Winter pyraloidean? - Maine
entomike at gmail.com
Wed Dec 29 13:57:02 EST 2010
Boy, for a relatively inactive list, there sure are a lot of lurkers here...
Mea culpa already! Remind me to never post an ID query here again.
This is all my fault because I posted the query, then figured out what it
was and updated the on-line image to reflect the correct ID. After getting a
number of replies, both on and off-list, I posted a thank you note to the
list saying that the bug had been ID'ed. My error here was in not stating
what the ID was (even though the updated link showed what it was). This also
caused confusion as some people thought, "why the heck is he asking what it
is when it's clearly correctly ID'ed?" Someone else subscribed to the
lepidopteran listserv even asked what a pyraloidean was. There was also a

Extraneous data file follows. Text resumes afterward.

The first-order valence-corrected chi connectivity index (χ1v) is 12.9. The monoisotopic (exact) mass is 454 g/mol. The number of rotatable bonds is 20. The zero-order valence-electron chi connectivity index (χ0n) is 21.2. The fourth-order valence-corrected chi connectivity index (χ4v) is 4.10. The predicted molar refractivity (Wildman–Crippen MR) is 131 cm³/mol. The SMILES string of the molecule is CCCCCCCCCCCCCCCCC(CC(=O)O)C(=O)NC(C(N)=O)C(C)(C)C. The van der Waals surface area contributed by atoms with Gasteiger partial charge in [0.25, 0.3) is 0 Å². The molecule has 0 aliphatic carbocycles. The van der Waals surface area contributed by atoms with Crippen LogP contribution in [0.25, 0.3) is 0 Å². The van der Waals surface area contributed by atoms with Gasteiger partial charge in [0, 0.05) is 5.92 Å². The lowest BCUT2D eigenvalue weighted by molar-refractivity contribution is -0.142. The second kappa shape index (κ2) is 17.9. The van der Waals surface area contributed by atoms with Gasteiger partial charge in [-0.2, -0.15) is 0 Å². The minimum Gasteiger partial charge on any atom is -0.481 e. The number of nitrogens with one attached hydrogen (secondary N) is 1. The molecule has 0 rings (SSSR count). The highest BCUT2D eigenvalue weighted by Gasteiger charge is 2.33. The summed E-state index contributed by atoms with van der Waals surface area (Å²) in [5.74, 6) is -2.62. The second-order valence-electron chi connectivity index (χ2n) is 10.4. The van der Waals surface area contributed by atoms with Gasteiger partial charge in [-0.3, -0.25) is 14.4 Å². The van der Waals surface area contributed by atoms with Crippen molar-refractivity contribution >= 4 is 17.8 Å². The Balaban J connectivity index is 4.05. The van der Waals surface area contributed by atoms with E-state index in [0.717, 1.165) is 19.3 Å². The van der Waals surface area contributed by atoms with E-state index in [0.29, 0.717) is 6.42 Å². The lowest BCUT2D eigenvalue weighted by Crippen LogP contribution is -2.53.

question as to what the heck this thing was doing flying around in the
I apparently inadvertently caused mass confusion.
The moth, not a butterfly, was photographed by a Texas friend in Maine who
isn't familiar with the local fauna. He sent me the photo, shot indoors,
thinking I would know what this strange "crescent" (nymphalid) was. I only
knew it was a member of the superfamily Pyraloidea so I posted the photo to
BugGuide and then sent a short (apparently too short) query to Leps-L. In
the mean time, as a shot in the dark, I did a Google image search for
"Pyraloidea," I believe, and much to my surprise, before long I found
several images of the beast posted to a European website.
I corrected BugGuide image, told my friend what it was and went to bed
thinking that all was well. Boy, was I ever wrong!
Again, please accept my apologies. I do want to thank David Wagner
for helpfully pointing out that this introduced species wasn't wide spread
at the time that Charlie Covell wrote his guide to moths of eastern North
America and that that's why it wasn't included therein.
Hopefully this note will induce a bit of clarity rather than
Mike Quinn, Austin
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